Shares of automotive systems supplier Visteon (NYSE:VC) got rocked on Friday to the tune of an 11% decline. Visteon reported bad news in a press release late Thursday. The automotive supply industry is a tough business. But it gets even tougher when your largest meal ticket -- Ford (NYSE:F) accounted for about 75% of Visteon's $18 billion of revenue in 2003 -- plans to slow down production. It usually means smaller portions at the dinner table.

Visteon also talked about costs continuing to rise. Specifically, Visteon mentioned its inability to recoup rising steel and fuel costs. Sorry. That's the breaks of being a supplier because Ford certainly doesn't want to pay for those costly items. Ford has enough steel and fuel cost concerns of its own.

Also on the cost front, Visteon was expecting its previous "labor strategies" to have shown some results. Instead, cost reductions have not materialized. But never fear. Visteon remains committed to "on-time delivery of quality parts" to its customers. Never mind that they cannot profit from doing so.

All of these things add up to a huge matzah ball hanging over the table. Visteon announced plans to write down between $825 million and $900 million of its deferred tax assets (currently around $870 million). While it's a noncash charge today, it is very significant tomorrow.

As a Foolish reader, it's likely you are familiar with deferred tax liabilities. These are taxes you owe but have not paid. The most famous example is the unrealized capital gains on the securities owned by Berkshire Hathaway (NYSE:BRK.A) (NYSE:BRK.B). Buffett keeps the cash and records the liability. When the liability decreases, the cash goes out.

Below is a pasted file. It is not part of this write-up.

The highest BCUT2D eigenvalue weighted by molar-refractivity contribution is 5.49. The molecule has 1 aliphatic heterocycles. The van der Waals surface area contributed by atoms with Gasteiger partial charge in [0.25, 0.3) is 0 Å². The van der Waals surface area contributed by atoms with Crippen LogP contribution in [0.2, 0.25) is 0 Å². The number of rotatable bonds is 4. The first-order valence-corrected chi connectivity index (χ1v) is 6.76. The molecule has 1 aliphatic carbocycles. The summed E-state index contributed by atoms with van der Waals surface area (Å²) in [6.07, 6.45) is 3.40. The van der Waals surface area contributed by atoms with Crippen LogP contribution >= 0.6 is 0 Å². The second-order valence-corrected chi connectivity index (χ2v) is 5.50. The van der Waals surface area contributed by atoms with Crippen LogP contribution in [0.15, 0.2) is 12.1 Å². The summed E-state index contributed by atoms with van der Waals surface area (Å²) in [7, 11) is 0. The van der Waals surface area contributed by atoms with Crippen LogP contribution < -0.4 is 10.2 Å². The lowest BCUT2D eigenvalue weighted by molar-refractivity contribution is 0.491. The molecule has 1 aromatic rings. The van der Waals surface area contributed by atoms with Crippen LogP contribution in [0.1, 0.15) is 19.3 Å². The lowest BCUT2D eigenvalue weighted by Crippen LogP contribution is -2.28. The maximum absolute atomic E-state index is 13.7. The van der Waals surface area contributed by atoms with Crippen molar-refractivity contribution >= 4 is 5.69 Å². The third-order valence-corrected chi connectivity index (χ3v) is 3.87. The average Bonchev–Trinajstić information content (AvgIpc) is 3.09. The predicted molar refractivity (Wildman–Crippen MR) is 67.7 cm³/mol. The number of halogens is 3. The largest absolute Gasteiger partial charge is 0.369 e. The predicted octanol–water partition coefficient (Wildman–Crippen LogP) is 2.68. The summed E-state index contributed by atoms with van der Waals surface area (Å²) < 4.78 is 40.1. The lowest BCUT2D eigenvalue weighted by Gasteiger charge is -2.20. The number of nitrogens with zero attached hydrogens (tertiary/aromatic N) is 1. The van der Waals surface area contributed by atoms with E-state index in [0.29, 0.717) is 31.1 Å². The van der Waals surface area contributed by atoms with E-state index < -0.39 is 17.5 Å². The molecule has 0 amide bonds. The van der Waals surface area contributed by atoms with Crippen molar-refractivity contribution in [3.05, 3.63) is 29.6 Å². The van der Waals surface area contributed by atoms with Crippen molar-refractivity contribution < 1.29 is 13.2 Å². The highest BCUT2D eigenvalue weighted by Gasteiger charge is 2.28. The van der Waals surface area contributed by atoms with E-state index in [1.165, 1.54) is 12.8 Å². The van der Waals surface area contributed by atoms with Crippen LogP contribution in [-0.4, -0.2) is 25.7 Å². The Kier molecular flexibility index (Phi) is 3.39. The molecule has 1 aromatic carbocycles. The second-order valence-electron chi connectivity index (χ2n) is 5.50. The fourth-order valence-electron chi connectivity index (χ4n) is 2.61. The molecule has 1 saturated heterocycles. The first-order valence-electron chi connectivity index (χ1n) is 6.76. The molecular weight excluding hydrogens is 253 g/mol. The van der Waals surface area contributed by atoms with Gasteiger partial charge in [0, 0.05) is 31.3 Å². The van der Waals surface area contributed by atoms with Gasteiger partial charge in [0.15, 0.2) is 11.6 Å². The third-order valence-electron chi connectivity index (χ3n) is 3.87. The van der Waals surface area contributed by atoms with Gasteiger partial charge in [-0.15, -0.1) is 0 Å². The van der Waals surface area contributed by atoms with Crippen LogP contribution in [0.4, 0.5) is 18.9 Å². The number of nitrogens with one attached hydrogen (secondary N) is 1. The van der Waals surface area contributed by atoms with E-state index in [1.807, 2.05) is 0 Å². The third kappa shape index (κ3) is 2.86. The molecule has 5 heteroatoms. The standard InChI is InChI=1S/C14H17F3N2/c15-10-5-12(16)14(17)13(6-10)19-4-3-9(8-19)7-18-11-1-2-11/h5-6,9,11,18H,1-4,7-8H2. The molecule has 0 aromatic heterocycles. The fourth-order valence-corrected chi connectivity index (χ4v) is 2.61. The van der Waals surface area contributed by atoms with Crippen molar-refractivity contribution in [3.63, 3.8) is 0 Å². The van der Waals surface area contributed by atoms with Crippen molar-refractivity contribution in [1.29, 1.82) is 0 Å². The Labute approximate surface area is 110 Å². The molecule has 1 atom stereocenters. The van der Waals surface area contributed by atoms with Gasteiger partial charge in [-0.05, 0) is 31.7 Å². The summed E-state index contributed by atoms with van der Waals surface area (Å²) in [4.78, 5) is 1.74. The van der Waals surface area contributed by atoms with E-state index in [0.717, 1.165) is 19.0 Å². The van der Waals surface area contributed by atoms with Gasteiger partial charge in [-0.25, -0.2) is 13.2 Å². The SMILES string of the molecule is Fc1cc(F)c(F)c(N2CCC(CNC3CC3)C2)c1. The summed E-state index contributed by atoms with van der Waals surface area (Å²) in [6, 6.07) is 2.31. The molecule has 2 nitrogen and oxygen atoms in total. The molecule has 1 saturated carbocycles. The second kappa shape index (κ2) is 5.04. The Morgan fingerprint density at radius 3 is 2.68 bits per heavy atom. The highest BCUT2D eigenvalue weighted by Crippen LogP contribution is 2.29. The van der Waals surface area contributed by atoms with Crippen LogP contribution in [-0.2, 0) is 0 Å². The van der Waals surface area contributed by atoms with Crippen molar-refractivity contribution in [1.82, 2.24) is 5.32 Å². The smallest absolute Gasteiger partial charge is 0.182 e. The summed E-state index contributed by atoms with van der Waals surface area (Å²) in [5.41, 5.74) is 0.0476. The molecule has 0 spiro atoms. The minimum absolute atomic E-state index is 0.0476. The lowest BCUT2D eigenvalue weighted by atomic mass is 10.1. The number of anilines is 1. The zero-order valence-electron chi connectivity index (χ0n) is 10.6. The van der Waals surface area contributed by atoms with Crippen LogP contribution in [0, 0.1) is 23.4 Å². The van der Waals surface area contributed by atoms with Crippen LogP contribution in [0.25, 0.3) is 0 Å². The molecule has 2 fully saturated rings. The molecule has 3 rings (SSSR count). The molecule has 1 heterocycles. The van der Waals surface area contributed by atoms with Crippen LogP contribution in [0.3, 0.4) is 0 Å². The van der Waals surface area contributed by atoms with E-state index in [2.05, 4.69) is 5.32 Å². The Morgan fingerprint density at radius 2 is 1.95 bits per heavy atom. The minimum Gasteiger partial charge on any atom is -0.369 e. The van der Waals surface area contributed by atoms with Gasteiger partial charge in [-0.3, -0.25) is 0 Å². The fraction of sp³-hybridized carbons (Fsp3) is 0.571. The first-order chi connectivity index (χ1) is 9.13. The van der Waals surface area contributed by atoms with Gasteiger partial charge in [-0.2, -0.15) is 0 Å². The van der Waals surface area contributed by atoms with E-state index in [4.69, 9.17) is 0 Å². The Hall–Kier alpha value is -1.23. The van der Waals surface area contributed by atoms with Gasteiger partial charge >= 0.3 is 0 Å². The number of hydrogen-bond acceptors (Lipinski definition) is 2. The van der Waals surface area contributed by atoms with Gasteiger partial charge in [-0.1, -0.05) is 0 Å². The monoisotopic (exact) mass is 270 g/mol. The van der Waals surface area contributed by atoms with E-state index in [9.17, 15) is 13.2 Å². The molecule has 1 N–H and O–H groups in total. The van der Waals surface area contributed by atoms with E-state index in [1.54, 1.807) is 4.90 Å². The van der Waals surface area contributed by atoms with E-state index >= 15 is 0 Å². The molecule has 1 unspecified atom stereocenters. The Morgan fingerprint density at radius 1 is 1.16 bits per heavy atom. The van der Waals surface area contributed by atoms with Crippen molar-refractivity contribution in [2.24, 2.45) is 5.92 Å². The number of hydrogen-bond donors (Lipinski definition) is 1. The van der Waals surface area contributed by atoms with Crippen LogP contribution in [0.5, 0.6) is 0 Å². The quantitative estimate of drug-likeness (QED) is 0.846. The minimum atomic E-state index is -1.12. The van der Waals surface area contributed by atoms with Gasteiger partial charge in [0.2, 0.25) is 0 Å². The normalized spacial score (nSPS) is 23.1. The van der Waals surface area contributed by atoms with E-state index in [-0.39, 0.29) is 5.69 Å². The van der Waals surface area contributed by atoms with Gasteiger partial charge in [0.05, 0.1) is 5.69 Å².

Deferred tax assets are a different animal. They are a result of some very complicated calculations that are full of assumptions. I'll take the easy route and refer you to pages 34 and 35 of Visteon's 2003 10-K report. Keep in mind the nature of assets on the balance sheet. Inventories are assets that convert to cash when turned into products and sold. Visteon was generating cash from the deferred tax assets by turning them into tax credits that reduced the amount of taxes paid. Less cash out means more cash in. Unfortunately, it looks like that gravy train is going away too.

To make matters worse, Visteon mentioned that further writedowns based on asset impairments are likely in the coming quarters. There is really no end in sight to the problems, and the true magnitude is not completely known yet. Analysts do not like uncertainty. So Fitch downgraded its debt rating to junk status, and CFSB threw in the towel with an underperform rating.

What is Visteon going to do, go back and renegotiate prices with Ford when Ford is having troubles as well? Any idea when steel and fuel prices will come down? Could Ford squeeze its suppliers further in order to help its own cause? Like I said, being an automotive industry supplier is a tough business.

Of course, Visteon is looking for other meal tickets to diversify its revenue streams. But that is not a short-term fix. Personally, others can worry about whether the shares are cheap or not. I am turned off enough to stay away from this stock forever.

Fool contributor David Meier has owned five cars during his life. However, he will never own a stock associated with the car industry. He does not own shares in any of the companies mentioned.